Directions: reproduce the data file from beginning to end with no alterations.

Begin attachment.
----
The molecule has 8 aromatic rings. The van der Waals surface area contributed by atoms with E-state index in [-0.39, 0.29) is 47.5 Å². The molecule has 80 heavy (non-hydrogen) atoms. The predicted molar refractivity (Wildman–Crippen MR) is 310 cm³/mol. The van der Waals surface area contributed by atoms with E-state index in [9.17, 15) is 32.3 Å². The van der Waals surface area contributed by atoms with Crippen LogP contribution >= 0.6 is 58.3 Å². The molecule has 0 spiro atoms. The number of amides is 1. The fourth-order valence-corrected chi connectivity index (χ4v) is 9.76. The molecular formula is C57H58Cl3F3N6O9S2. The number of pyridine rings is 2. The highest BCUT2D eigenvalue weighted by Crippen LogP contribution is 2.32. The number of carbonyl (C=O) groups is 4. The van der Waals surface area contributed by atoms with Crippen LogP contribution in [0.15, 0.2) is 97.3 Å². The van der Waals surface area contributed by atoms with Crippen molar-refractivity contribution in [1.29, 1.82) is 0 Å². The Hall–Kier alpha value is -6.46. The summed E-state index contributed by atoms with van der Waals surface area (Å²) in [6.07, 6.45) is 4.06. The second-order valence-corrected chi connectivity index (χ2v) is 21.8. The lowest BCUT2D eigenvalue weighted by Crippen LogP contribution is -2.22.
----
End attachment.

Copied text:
The molecule has 8 aromatic rings. The van der Waals surface area contributed by atoms with E-state index in [-0.39, 0.29) is 47.5 Å². The molecule has 80 heavy (non-hydrogen) atoms. The predicted molar refractivity (Wildman–Crippen MR) is 310 cm³/mol. The van der Waals surface area contributed by atoms with E-state index in [9.17, 15) is 32.3 Å². The van der Waals surface area contributed by atoms with Crippen LogP contribution >= 0.6 is 58.3 Å². The molecule has 0 spiro atoms. The number of amides is 1. The fourth-order valence-corrected chi connectivity index (χ4v) is 9.76. The molecular formula is C57H58Cl3F3N6O9S2. The number of pyridine rings is 2. The highest BCUT2D eigenvalue weighted by Crippen LogP contribution is 2.32. The number of carbonyl (C=O) groups is 4. The van der Waals surface area contributed by atoms with Crippen LogP contribution in [0.15, 0.2) is 97.3 Å². The van der Waals surface area contributed by atoms with Crippen molar-refractivity contribution in [1.29, 1.82) is 0 Å². The Hall–Kier alpha value is -6.46. The summed E-state index contributed by atoms with van der Waals surface area (Å²) in [6.07, 6.45) is 4.06. The second-order valence-corrected chi connectivity index (χ2v) is 21.8. The lowest BCUT2D eigenvalue weighted by Crippen LogP contribution is -2.22.